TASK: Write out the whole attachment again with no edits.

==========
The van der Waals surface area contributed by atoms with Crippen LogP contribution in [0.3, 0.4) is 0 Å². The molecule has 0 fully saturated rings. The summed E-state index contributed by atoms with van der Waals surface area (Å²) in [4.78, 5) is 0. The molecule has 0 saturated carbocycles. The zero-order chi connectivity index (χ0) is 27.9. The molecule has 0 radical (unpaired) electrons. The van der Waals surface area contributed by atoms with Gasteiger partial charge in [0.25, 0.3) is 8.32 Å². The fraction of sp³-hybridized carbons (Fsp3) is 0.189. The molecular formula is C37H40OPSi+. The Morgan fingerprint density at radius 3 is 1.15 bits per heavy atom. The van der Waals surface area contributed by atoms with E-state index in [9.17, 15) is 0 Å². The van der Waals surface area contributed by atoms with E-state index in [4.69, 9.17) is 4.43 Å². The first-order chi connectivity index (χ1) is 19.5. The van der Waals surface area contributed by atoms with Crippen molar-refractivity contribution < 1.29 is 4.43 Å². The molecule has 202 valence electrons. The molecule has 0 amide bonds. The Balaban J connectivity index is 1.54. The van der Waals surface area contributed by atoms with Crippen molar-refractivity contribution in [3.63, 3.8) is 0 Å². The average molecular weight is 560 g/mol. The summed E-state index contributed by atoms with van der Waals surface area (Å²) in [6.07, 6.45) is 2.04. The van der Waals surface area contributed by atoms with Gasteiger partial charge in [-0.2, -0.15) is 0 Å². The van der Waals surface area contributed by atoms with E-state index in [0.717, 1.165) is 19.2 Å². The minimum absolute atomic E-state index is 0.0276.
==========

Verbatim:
The van der Waals surface area contributed by atoms with Crippen LogP contribution in [0.3, 0.4) is 0 Å². The molecule has 0 fully saturated rings. The summed E-state index contributed by atoms with van der Waals surface area (Å²) in [4.78, 5) is 0. The molecule has 0 saturated carbocycles. The zero-order chi connectivity index (χ0) is 27.9. The molecule has 0 radical (unpaired) electrons. The van der Waals surface area contributed by atoms with Gasteiger partial charge in [0.25, 0.3) is 8.32 Å². The fraction of sp³-hybridized carbons (Fsp3) is 0.189. The molecular formula is C37H40OPSi+. The Morgan fingerprint density at radius 3 is 1.15 bits per heavy atom. The van der Waals surface area contributed by atoms with E-state index in [9.17, 15) is 0 Å². The van der Waals surface area contributed by atoms with E-state index in [4.69, 9.17) is 4.43 Å². The first-order chi connectivity index (χ1) is 19.5. The van der Waals surface area contributed by atoms with Crippen molar-refractivity contribution < 1.29 is 4.43 Å². The molecule has 202 valence electrons. The molecule has 0 amide bonds. The Balaban J connectivity index is 1.54. The van der Waals surface area contributed by atoms with Crippen molar-refractivity contribution in [3.63, 3.8) is 0 Å². The average molecular weight is 560 g/mol. The summed E-state index contributed by atoms with van der Waals surface area (Å²) in [6.07, 6.45) is 2.04. The van der Waals surface area contributed by atoms with Gasteiger partial charge in [-0.2, -0.15) is 0 Å². The van der Waals surface area contributed by atoms with E-state index in [0.717, 1.165) is 19.2 Å². The minimum absolute atomic E-state index is 0.0276.